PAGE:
CHARLOTTE, N.C. — Wyndham Clark tried to pull his hat over his eyes with both hands as he struggled to hold back tears on the 18th green at Quail Hollow Club after winning his first PGA Tour event at the Wells Fargo Championship.
The long, agonizing wait that included days on tour when he wanted to “break some clubs” were over.
It was time to celebrate.
“I’m a little choked up,” Clark said on the green. “It’s been a long five years [on tour] to get to this point. I thought I would have won one earlier, but it is well worth the wait.”
Clark shot 68 on Sunday for a four-shot victory over Xander Schauffele.
He finished the tournament at 19-under 265, the second-lowest score in relation to par in tournament history behind only three-time champion Rory McIlroy’s 21-under 267 in 2015 when par for the course was 72.
Schauffele had accuracy issues with his driver Sunday and shot 70, finishing at 15 under.
Tyrrell Hatton and Harry English finished tied for third at 12 under, one shot better than Tommy Fleetwood and Adam Scott. Defending champion Max Homa shot 70 on Sunday and tied for ninth at 9-under 275.
“There are so many times that I wanted to cry and break clubs — and I did break clubs at times — in this journey,” Clark said. “But to get to this point is so sweet. It is just amazing to finally do this.”
“To go and put that round of 63 together [Saturday] and finish at 19 under is a fantastic effort,” Hatton said. “Yeah, he deserves to be holding that trophy.”
Clark’s victory didn’t come easy — perhaps fitting for his career.
The world’s 80th-ranked player opened the final round with a two-shot lead, surrendered it to Schauffele after seven holes and then stormed back to win after playing the final 11 holes in 4 under.
Despite never having won on tour before, there were signs that Clark was due. He’d finished in the top six in three of the past five tournaments he’d entered, including a third-place finish at the Zurich Classic last month.
He showed the poise of a champion after a rough start.
“There are so many times that I wanted to cry and break clubs — and I did break clubs at times — in this journey. But to get to this point is so sweet. It is just amazing to finally do this.”
Clark pulled his tee shot left on No. 1 over the cart path, leaving him a difficult approach shot leading to a bogey. Schauffele pulled into the lead with birdies at Nos. 3 and 7 and it looked like Clark, who was struggling just to make birdie over the first six holes, might collapse under the pressure of trying to win his first tournament.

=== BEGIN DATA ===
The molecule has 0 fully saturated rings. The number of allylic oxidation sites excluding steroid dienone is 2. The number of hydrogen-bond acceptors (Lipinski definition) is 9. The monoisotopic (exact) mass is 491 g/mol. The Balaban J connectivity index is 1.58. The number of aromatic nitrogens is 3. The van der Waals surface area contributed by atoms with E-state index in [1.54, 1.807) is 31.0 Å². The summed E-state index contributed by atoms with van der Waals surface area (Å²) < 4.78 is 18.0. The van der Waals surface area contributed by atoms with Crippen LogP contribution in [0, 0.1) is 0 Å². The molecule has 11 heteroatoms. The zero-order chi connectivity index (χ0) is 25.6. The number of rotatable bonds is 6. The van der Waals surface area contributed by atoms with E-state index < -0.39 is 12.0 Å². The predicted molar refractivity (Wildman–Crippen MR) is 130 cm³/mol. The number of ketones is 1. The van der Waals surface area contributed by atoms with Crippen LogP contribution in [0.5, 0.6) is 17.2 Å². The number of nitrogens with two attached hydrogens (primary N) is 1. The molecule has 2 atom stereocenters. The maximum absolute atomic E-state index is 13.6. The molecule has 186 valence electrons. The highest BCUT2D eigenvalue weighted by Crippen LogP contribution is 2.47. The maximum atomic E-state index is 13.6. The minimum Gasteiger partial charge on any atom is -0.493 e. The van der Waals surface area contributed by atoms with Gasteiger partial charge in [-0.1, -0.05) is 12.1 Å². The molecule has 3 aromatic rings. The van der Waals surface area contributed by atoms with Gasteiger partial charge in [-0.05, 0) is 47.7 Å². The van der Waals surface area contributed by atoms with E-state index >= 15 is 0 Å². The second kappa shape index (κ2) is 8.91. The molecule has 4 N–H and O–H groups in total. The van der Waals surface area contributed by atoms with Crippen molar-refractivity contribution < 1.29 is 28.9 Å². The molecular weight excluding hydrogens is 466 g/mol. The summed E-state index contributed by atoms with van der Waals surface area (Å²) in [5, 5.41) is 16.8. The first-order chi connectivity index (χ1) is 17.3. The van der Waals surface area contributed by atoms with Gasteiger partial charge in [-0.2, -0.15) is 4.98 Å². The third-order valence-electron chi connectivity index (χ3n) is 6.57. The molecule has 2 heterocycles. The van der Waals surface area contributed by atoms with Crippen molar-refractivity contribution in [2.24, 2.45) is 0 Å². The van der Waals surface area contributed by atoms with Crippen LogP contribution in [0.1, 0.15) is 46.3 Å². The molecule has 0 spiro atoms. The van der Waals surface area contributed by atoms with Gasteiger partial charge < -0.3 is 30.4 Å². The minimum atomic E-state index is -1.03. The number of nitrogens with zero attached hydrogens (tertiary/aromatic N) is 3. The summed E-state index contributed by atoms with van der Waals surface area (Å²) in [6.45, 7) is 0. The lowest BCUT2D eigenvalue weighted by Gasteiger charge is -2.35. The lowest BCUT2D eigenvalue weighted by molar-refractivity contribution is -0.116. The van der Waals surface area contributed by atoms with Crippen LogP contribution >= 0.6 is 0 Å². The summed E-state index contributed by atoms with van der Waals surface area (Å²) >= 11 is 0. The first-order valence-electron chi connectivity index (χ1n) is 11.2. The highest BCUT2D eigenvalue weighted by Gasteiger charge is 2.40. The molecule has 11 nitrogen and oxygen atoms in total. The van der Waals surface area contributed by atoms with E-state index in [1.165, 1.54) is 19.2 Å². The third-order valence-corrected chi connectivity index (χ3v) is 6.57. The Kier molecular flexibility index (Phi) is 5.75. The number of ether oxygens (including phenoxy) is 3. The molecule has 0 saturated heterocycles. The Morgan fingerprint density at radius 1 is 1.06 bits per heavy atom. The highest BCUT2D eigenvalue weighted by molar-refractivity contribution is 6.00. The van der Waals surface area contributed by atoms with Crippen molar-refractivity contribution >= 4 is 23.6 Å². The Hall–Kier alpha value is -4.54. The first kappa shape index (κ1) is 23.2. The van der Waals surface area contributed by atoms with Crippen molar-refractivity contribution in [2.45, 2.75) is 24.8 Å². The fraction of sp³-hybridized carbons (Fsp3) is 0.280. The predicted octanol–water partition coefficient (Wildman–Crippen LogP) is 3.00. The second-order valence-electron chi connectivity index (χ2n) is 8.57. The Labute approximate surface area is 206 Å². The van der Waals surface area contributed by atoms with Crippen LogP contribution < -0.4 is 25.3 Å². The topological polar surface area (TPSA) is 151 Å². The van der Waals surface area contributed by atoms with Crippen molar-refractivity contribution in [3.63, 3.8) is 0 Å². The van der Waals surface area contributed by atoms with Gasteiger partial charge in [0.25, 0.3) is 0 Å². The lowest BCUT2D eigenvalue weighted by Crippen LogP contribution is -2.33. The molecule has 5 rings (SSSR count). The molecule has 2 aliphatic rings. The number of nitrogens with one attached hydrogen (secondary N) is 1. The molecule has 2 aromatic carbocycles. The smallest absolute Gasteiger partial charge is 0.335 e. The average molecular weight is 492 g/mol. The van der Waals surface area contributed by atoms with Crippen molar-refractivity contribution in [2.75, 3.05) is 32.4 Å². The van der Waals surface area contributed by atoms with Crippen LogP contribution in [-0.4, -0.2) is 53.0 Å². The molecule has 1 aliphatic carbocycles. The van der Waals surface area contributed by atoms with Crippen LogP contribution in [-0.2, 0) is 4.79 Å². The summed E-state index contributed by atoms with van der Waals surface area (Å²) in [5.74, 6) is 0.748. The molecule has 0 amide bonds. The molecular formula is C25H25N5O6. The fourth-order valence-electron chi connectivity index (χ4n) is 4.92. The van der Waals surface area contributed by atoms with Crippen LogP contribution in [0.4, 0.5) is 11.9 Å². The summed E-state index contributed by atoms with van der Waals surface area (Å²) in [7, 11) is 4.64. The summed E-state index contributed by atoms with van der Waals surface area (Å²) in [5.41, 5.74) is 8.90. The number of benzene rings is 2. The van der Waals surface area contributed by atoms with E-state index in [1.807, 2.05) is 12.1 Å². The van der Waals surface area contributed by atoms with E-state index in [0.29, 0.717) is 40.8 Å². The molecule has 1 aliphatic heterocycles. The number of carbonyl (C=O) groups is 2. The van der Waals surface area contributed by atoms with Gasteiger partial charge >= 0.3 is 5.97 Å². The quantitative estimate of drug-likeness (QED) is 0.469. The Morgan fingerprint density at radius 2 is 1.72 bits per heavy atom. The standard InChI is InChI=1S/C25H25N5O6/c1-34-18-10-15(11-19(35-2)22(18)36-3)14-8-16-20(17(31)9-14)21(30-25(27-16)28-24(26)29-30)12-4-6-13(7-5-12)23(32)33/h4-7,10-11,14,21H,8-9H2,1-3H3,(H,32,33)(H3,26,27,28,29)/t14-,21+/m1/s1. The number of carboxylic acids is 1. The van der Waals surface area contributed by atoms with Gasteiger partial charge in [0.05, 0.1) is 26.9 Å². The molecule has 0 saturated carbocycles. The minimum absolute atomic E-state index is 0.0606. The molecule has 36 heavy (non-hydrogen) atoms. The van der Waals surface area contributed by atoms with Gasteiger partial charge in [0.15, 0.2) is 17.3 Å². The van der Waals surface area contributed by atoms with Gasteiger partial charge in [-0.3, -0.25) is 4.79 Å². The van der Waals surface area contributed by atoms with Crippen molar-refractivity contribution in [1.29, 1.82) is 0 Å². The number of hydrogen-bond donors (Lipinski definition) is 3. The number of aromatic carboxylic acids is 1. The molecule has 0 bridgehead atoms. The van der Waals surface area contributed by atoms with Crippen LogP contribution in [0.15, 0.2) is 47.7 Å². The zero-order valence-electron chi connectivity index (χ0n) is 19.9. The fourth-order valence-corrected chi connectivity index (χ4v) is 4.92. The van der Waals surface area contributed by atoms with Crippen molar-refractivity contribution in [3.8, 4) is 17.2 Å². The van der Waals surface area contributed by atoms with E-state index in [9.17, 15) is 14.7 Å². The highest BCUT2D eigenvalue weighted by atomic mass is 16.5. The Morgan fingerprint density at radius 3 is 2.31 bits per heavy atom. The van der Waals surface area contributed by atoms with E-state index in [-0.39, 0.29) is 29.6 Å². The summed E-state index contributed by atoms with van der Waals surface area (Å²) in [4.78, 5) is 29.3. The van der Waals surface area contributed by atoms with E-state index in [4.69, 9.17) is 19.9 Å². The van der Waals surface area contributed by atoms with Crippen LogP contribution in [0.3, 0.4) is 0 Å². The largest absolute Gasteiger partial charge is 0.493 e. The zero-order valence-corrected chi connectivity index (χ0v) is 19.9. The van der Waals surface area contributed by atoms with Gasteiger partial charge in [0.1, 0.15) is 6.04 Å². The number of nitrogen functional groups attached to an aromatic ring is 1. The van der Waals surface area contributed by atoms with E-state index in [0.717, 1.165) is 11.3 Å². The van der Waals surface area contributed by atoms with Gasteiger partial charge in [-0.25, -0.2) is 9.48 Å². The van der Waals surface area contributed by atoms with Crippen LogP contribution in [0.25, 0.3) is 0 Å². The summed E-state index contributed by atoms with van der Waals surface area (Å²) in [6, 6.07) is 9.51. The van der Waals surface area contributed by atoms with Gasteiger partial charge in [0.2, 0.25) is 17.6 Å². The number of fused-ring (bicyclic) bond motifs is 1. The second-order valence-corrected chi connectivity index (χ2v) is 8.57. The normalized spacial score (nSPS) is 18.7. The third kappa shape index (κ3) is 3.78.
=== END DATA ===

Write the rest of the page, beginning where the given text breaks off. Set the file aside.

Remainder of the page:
“My caddie [John Ellis] kept preaching to me that it’s going to be challenging and get your mind wrapped around it,” Clark said.
The momentum changed on the eighth hole.
Clark chipped to within 4 feet and rolled in a short birdie putt to pull back into a tie and then took the lead for good at the turn when Schauffele’s par putt lipped out on No. 9.
Schauffele started struggling with his driver, missing four straight fairways. Clark kept the pressure on sinking birdie putts at No. 10 and 12 sandwiched in between a Schauffele bogey on No. 11, pushing the lead to four strokes with six holes left to play.
Clark matched Schauffele’s birdies at the 14th and 15th holes to maintain a four-shot edge heading into the difficult closing three holes known as the Green Mile. From there, the only real drama was whether he’d break McIlroy’s tournament record.
But Clark played the final three holes in 1 over, bogeying the 18th after finding a fairway bunker.
“I didn’t hit it as well and didn’t make as many putts as maybe I did the day before, but mentally I was super strong,” Clark said. “I didn’t start out great. I was kind of shaky. I think in years past I might have folded. But this time I stayed patient and hung in there and caught fire on the back nine.”
Schauffele said he wished he could have put more pressure on Clark, but that he was just flat Sunday.
“I started leaking oil,” Schauffele said.
Clark dedicated the win to his mother, who got him into golf and later died of breast cancer when he was 19 years old. He contemplated giving up the game after her death but didn’t.
“I’m glad I stuck it out,” Clark said.
McIlroy, playing for the first time since missing the cut at the Masters, played the final three rounds in 3-over par, including a 72 on Sunday to finish even par for the tournament.
He had nine top-10 finishes in 11 starts, including wins in 2010, 2015 and 2021 at Quail Hollow, but this was his worst outing since missing the cut 12 years ago.
McIlroy declined to speak to reporters after his final round.